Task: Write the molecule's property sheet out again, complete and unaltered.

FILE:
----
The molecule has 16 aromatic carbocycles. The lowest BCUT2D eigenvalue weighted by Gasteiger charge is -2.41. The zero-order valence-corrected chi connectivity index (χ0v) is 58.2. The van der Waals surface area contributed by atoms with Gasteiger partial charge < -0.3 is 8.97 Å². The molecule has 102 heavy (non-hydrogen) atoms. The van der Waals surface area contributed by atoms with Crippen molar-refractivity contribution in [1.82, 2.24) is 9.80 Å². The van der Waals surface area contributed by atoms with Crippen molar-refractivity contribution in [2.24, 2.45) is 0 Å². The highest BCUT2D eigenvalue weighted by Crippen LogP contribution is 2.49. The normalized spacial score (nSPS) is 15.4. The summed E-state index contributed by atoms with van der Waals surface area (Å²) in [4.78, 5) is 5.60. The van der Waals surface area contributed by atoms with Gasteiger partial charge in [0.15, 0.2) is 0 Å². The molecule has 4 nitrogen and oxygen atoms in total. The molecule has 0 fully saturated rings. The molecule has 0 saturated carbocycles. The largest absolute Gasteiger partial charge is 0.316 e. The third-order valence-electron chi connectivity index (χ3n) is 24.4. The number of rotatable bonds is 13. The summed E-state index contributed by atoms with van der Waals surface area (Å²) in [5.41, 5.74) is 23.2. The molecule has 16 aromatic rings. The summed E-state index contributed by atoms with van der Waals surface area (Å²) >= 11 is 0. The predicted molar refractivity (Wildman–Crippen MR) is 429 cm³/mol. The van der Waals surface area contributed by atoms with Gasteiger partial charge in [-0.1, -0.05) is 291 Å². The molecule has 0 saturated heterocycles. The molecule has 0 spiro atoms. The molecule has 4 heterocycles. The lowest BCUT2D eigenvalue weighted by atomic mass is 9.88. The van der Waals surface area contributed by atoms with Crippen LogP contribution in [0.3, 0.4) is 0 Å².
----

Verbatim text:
The molecule has 16 aromatic carbocycles. The lowest BCUT2D eigenvalue weighted by Gasteiger charge is -2.41. The zero-order valence-corrected chi connectivity index (χ0v) is 58.2. The van der Waals surface area contributed by atoms with Gasteiger partial charge < -0.3 is 8.97 Å². The molecule has 102 heavy (non-hydrogen) atoms. The van der Waals surface area contributed by atoms with Crippen molar-refractivity contribution in [1.82, 2.24) is 9.80 Å². The van der Waals surface area contributed by atoms with Crippen molar-refractivity contribution in [2.24, 2.45) is 0 Å². The highest BCUT2D eigenvalue weighted by Crippen LogP contribution is 2.49. The normalized spacial score (nSPS) is 15.4. The summed E-state index contributed by atoms with van der Waals surface area (Å²) in [4.78, 5) is 5.60. The van der Waals surface area contributed by atoms with Gasteiger partial charge in [0.15, 0.2) is 0 Å². The molecule has 4 nitrogen and oxygen atoms in total. The molecule has 0 fully saturated rings. The molecule has 0 saturated carbocycles. The largest absolute Gasteiger partial charge is 0.316 e. The third-order valence-electron chi connectivity index (χ3n) is 24.4. The number of rotatable bonds is 13. The summed E-state index contributed by atoms with van der Waals surface area (Å²) in [5.41, 5.74) is 23.2. The molecule has 16 aromatic rings. The summed E-state index contributed by atoms with van der Waals surface area (Å²) >= 11 is 0. The predicted molar refractivity (Wildman–Crippen MR) is 429 cm³/mol. The van der Waals surface area contributed by atoms with Gasteiger partial charge in [-0.1, -0.05) is 291 Å². The molecule has 0 saturated heterocycles. The molecule has 0 spiro atoms. The molecule has 4 heterocycles. The lowest BCUT2D eigenvalue weighted by atomic mass is 9.88. The van der Waals surface area contributed by atoms with Crippen LogP contribution in [0.3, 0.4) is 0 Å².